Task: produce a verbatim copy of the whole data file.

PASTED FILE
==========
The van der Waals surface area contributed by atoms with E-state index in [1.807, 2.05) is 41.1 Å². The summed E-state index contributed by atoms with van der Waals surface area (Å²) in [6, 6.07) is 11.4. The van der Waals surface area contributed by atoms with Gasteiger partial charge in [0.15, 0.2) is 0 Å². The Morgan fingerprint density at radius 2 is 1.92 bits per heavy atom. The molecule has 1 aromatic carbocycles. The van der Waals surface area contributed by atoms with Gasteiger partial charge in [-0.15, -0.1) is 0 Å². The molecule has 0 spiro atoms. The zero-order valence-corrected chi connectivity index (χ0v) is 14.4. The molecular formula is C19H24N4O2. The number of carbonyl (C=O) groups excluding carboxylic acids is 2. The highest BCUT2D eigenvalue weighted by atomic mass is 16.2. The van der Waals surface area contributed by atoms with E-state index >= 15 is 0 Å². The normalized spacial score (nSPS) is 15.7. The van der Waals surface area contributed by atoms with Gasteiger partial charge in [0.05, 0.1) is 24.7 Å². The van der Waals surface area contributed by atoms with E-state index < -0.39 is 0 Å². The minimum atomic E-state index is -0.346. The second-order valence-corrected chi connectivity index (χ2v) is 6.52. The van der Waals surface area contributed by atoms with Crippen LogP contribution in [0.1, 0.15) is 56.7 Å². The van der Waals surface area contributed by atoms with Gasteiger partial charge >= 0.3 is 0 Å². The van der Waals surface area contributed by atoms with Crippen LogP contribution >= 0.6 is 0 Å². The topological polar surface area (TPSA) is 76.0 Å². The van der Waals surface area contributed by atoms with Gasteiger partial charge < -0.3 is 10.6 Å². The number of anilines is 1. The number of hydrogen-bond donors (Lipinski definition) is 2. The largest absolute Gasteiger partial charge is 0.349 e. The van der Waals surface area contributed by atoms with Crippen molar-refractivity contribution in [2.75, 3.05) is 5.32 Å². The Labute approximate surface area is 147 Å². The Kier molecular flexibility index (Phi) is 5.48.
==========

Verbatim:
The van der Waals surface area contributed by atoms with E-state index in [1.807, 2.05) is 41.1 Å². The summed E-state index contributed by atoms with van der Waals surface area (Å²) in [6, 6.07) is 11.4. The van der Waals surface area contributed by atoms with Gasteiger partial charge in [0.15, 0.2) is 0 Å². The Morgan fingerprint density at radius 2 is 1.92 bits per heavy atom. The molecule has 1 aromatic carbocycles. The van der Waals surface area contributed by atoms with Gasteiger partial charge in [-0.15, -0.1) is 0 Å². The molecule has 0 spiro atoms. The zero-order valence-corrected chi connectivity index (χ0v) is 14.4. The molecular formula is C19H24N4O2. The number of carbonyl (C=O) groups excluding carboxylic acids is 2. The highest BCUT2D eigenvalue weighted by atomic mass is 16.2. The van der Waals surface area contributed by atoms with E-state index >= 15 is 0 Å². The normalized spacial score (nSPS) is 15.7. The van der Waals surface area contributed by atoms with Gasteiger partial charge in [0.05, 0.1) is 24.7 Å². The van der Waals surface area contributed by atoms with E-state index < -0.39 is 0 Å². The minimum atomic E-state index is -0.346. The second-order valence-corrected chi connectivity index (χ2v) is 6.52. The van der Waals surface area contributed by atoms with Crippen LogP contribution in [0.1, 0.15) is 56.7 Å². The van der Waals surface area contributed by atoms with Gasteiger partial charge >= 0.3 is 0 Å². The van der Waals surface area contributed by atoms with Crippen LogP contribution >= 0.6 is 0 Å². The topological polar surface area (TPSA) is 76.0 Å². The van der Waals surface area contributed by atoms with Gasteiger partial charge < -0.3 is 10.6 Å². The number of anilines is 1. The number of hydrogen-bond donors (Lipinski definition) is 2. The largest absolute Gasteiger partial charge is 0.349 e. The van der Waals surface area contributed by atoms with Crippen molar-refractivity contribution in [2.75, 3.05) is 5.32 Å². The Labute approximate surface area is 147 Å². The Kier molecular flexibility index (Phi) is 5.48.